The Orchestra

The Corvallis-OSU Symphony Orchestra is composed of students of all majors, OSU faculty, professional musicians and members of the community. There are four families of instruments in the orchestra: strings, woodwinds, brass, and percussion.

Music Director & Conductor

Dr. Marlan Carlson, OSU Otwell Endowed Chair for University Orchestras

Music Director & Conductor Dr. Marlan Carlson, OSU Otwell Endowed Chair for University Orchestras

Strings

The string section is usually the largest in the orchestra. The sound of a stringed instrument is made by the musician drawing a horsehair bow across the strings, which causes the strings to vibrate.  Dynamics or the volume of sound increases and decreases by the speed and weight of the bow as it moves across the strings. Smoothness and sharpness are altered by gliding and stopping the bow. The strings can also be plucked. Pitch varies as fingers press the strings down as they progress up and down the fingerboard. Vibrato, the rapid small variation in pitch which adds warmth to music, can be seen as the small movements of the musician’s fingers on the strings. There are four instruments in the violin family of varying sizes, from the smallest – the violin, to the largest – the string bass. Other stringed instruments such as the harp, piano, and harpsichord can be considered both strings and percussion because of the struck manner of how they’re played.

Violin I

  • Jessica Lambert
    Principal, Shirley and John Byrne Endowed Concertmaster
  • Jim McLennan
  • Bettine Rehr-Zimmermann
  • Alex Carlson
  • Jasmin Yang
  • Telicia Hixson
  • Kevin Craven
  • Della Davies
  • Julia Franz
  • Chris Ives
  • Keiko Ota
  • Marilyn Tyler
  • Gina Puda

Violin II

  • Rachel Pross
    Principal
  • Andrew Morse
  • Andrew Yoon
  • Michael Tubb
  • Gary Chou
  • Dawn Davis
  • Jacqueline Frawley
  • Rolly Toribio
  • Undine Stark
  • Liza Pechkurova
  • Pamela Sorensen
  • Claus Weigand
  • Saki Nakai
  • Jia Mi
  • Jay Bickell
  • Joelle Engen
  • Dan Athearn
  • Bashar Matti
  • Nicholas Sharma
  • Claudia Miller

Viola

  • Lisa Zweben
    Principal
  • Ryan Lopez
  • Tasman Thenell
  • David So
  • Eleni Mora
  • Hannah Hart
  • Jennifer Ryu
  • Michael Canova
  • David Tandy
  • Lindsey Pearson
  • Hannah Breyer
  • Lauren Elledge
  • Aurora Torres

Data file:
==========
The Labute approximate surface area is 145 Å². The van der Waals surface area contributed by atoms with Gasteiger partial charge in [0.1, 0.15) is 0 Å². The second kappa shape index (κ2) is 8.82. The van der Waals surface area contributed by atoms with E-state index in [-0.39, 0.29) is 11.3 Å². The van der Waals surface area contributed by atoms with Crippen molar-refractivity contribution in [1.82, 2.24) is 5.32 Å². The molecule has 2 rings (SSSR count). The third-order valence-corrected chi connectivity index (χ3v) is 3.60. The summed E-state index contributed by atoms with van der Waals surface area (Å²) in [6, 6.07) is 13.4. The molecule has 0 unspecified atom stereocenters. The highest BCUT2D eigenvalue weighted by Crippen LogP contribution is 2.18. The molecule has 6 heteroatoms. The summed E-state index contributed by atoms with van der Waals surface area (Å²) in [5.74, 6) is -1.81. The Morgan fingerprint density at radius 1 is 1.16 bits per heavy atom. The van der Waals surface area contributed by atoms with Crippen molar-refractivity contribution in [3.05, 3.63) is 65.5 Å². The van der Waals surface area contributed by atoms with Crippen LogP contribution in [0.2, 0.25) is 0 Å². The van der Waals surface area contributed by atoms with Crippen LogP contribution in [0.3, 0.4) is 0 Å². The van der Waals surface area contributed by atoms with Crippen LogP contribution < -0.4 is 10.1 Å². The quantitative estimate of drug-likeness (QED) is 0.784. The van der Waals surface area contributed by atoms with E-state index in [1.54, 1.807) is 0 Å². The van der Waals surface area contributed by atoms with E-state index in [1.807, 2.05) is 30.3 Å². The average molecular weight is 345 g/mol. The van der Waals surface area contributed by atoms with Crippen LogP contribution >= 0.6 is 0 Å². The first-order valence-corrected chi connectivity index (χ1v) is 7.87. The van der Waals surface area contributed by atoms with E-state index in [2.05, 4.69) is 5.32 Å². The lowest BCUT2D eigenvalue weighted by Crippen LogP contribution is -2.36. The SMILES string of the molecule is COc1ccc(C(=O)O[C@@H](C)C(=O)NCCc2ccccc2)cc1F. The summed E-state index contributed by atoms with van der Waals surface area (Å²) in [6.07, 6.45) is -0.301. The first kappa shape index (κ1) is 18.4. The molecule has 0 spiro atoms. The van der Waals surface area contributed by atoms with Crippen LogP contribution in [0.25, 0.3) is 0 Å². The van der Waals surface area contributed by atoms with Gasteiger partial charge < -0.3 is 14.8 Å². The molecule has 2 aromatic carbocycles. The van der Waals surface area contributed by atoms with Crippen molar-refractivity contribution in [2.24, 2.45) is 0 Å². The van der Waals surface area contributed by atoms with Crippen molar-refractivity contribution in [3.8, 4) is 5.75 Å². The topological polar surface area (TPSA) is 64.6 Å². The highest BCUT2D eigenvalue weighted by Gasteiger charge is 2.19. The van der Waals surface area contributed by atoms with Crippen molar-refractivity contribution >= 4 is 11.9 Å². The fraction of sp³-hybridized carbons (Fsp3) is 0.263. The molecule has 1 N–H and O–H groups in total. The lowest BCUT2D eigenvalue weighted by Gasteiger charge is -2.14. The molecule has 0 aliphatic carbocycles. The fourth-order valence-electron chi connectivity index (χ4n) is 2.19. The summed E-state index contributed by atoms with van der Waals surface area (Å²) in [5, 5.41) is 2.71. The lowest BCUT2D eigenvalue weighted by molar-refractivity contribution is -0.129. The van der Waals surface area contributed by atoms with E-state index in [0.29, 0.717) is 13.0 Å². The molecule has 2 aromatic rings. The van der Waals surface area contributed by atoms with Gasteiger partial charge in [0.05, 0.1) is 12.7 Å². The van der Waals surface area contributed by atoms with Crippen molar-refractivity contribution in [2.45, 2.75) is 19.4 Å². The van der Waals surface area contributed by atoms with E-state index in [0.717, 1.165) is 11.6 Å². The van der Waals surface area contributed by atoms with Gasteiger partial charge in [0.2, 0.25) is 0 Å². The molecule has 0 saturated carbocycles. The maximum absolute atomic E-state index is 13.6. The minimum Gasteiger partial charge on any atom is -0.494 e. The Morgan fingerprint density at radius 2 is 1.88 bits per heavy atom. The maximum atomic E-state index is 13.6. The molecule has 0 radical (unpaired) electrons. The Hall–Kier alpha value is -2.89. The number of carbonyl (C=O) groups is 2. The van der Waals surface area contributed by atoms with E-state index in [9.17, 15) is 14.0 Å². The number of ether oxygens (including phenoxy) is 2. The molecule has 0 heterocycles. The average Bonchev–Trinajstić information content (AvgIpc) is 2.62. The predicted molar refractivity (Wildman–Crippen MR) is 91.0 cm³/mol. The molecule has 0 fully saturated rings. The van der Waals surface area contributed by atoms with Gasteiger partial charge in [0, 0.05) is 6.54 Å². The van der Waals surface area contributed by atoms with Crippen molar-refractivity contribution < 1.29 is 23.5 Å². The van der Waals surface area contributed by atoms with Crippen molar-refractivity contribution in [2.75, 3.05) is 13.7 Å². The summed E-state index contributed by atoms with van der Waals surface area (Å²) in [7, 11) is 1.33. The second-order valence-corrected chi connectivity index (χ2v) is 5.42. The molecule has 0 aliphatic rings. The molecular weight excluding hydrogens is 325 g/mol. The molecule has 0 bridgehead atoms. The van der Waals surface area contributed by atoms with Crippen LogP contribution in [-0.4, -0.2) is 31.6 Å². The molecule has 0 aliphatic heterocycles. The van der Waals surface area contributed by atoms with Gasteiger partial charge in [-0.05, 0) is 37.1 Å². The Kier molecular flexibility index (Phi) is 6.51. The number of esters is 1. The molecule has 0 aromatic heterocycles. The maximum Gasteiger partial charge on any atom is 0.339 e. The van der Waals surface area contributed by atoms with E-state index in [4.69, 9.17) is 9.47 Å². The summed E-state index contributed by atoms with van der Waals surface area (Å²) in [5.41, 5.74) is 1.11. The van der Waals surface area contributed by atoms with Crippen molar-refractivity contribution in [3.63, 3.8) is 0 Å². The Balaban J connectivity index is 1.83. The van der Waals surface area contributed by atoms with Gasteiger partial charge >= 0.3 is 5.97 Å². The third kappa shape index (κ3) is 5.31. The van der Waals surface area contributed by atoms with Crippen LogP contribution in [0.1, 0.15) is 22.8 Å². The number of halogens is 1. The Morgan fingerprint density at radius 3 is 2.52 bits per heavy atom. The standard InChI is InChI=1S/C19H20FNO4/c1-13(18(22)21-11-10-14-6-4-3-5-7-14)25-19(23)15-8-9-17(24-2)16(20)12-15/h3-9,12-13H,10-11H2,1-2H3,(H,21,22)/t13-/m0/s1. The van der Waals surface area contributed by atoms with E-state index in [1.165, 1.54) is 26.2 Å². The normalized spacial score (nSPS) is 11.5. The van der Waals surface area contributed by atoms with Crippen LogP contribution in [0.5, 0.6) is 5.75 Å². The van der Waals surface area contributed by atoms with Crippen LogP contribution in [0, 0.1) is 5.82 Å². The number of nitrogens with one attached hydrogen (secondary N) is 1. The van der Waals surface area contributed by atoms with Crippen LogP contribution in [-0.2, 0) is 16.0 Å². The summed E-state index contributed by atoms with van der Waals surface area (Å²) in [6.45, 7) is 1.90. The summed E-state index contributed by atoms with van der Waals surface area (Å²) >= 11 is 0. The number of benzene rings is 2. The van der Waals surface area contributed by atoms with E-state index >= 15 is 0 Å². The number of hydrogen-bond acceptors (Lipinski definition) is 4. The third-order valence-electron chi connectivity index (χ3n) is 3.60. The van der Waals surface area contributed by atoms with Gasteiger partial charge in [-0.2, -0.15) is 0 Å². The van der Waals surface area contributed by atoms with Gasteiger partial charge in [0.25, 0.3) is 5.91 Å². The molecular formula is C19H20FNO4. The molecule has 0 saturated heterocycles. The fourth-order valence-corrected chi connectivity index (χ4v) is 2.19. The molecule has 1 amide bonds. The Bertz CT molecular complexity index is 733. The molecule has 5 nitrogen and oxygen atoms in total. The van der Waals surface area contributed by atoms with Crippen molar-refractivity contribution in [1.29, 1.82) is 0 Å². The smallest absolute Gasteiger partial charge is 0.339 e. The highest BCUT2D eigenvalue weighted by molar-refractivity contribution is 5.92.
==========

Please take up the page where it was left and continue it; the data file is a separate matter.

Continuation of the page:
Cello

  • Anne Ridlington
    Principal, Julia A. and James T. Searcy Principal Cello
  • Julia Kim
  • Christopher Yoon
  • Roberta Sobotka
  • Ashley Nation
  • McKenzie Ray
  • Chris Bock
  • Connor Davidson
  • Saylor Miller
  • Dave Chinburg
  • Dale Bradley
  • Noah Switz
  • Georgienne Young

Bass

  • Richard Meyn
    Principal
  • Kevin Brown
    assistant principal
  • Santiago Monleon
  • Carl Egbert
  • Mark Perlman
  • Garrett Jellesma
  • Nathan Waddell

Woodwinds

The woodwind family of instruments were originally made of wood, though they can now be made of silver, gold, or other materials. Sounds are made by blowing air through a mouthpiece with a sharp edge, like a flute, or with a reed, which vibrates as air crosses it. Clarinets have a single reed while oboes and bassoons are double reeds. Sharpness and smoothness of sound comes from stopping the air flow or letting it flow. The pitch changes as fingers press down metal keys to cover holes in the instrument. Vibrato comes from the quick pulsing of air blown through the instrument.

Flute/Piccolo

  • Jill Pauls
    Principal, Botund Eross Endowed Principal Flute
  • Emily Stanek
    Acting Principal
  • Amber Mao
  • Claire McMorris
  • Sarai Gallardo
  • Sarah Perkins
  • Marika Huffer

Oboe/English Horn

  • Fred Korman
    Principal
  • Stephanie Brannan
  • Robert Koll
  • Emma Barbee
  • Janie Anderson
  • Ryan Klein

Clarinet

  • Carol Robe
    Principal
  • Sarah Brown
  • Ralph Musni
  • Emily Winjum
  • Joseph Miyashiro
  • Lisa Taylor

Bassoon/Contrabassoon

  • Ann Kosanovich-Brown
    Principal
  • Ryan Nelson
  • James Scott
  • Amanda Click
  • Debra Beyer

Brass

Brass instruments make sound when the musician’s lips vibrate against a mouthpiece. Pitch changes using valves or slides on the long brass tubes of the instruments, which let air go through longer or shorter pathways before it exits the bell. In addition, musicians can change the pitch by varying the tension in their lips.

Horn

  • Larry Johnson
    Principal
  • Elise Morgan
  • Elisabelle Gonzalez
  • Victoria Myers
  • David Sorensen
  • Eric Russell
  • Daniel Harlan
  • Elizabeth Weinert
  • Melinda Pride
  • Cindy Lefton
  • Greg Gadeholt
  • Erin Tanaka
  • Abby Coen

Trumpet/Bass Trumpet

  • Ken Saul
    Principal
  • Zachary Person
  • Colton Byers
  • Carla Lamb

Trombone/Bass Trombone

  • Bianca Reinalda
    Principal
  • Spencer Townsend
  • Sam Brown
  • Duncan Robertson

Tuba

  • Emily Rumpca
  • Cindy Wong

Percussion

The percussion section has the most varied shapes of instruments. Sound is created by striking, shaking, or scraping the instrument. Some instruments, such as the tympani or xylophone, are tuned while others, such as bass drum, don’t have a definite pitch. Percussion adds rhythm, accents, and intensity to music, but can also contribute to melody and harmony.

Percussion

  • Bob Brudvig
    Principal
  • John Donohue
  • Ava Schnoll
  • Maria Duong

Tympani

  • Guy Mayes

Harp

  • Jeff Parsons
  • Laura Zaerr

Personnel

  • Emily HamelOrchestra Operations
  • Rolly ToribioOrchestra Operations Assistant
  • Rachel BomalaskiGraduate Teaching Assistant

If you are interested in auditioning, please contact us for available opportunities